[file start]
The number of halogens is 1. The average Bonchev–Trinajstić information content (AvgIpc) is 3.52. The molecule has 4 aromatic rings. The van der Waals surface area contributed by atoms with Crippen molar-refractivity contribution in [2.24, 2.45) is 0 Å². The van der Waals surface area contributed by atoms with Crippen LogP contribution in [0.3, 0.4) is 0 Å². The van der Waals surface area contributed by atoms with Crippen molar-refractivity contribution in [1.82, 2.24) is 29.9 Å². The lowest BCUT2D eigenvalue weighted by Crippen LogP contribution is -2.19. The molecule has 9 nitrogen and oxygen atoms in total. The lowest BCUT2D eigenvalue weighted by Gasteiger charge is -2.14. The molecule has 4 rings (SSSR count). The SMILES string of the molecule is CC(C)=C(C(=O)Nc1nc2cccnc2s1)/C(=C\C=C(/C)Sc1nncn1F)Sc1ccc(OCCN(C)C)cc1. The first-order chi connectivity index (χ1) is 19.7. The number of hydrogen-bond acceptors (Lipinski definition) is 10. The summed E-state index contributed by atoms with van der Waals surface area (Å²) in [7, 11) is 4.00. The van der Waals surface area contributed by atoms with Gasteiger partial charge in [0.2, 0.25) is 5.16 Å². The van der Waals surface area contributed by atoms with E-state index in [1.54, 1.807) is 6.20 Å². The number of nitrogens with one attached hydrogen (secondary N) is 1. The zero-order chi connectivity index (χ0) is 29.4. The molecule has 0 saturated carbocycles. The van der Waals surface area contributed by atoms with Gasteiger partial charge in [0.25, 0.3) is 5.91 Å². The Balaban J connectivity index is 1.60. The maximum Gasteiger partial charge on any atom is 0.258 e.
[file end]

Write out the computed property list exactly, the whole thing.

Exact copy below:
The number of halogens is 1. The average Bonchev–Trinajstić information content (AvgIpc) is 3.52. The molecule has 4 aromatic rings. The van der Waals surface area contributed by atoms with Crippen molar-refractivity contribution in [2.24, 2.45) is 0 Å². The van der Waals surface area contributed by atoms with Crippen LogP contribution in [0.3, 0.4) is 0 Å². The van der Waals surface area contributed by atoms with Crippen molar-refractivity contribution in [1.82, 2.24) is 29.9 Å². The lowest BCUT2D eigenvalue weighted by Crippen LogP contribution is -2.19. The molecule has 9 nitrogen and oxygen atoms in total. The lowest BCUT2D eigenvalue weighted by Gasteiger charge is -2.14. The molecule has 4 rings (SSSR count). The SMILES string of the molecule is CC(C)=C(C(=O)Nc1nc2cccnc2s1)/C(=C\C=C(/C)Sc1nncn1F)Sc1ccc(OCCN(C)C)cc1. The first-order chi connectivity index (χ1) is 19.7. The number of hydrogen-bond acceptors (Lipinski definition) is 10. The summed E-state index contributed by atoms with van der Waals surface area (Å²) in [7, 11) is 4.00. The van der Waals surface area contributed by atoms with Gasteiger partial charge in [0.2, 0.25) is 5.16 Å². The van der Waals surface area contributed by atoms with E-state index in [1.54, 1.807) is 6.20 Å². The number of nitrogens with one attached hydrogen (secondary N) is 1. The zero-order chi connectivity index (χ0) is 29.4. The molecule has 0 saturated carbocycles. The van der Waals surface area contributed by atoms with Gasteiger partial charge in [0.25, 0.3) is 5.91 Å². The Balaban J connectivity index is 1.60. The maximum Gasteiger partial charge on any atom is 0.258 e.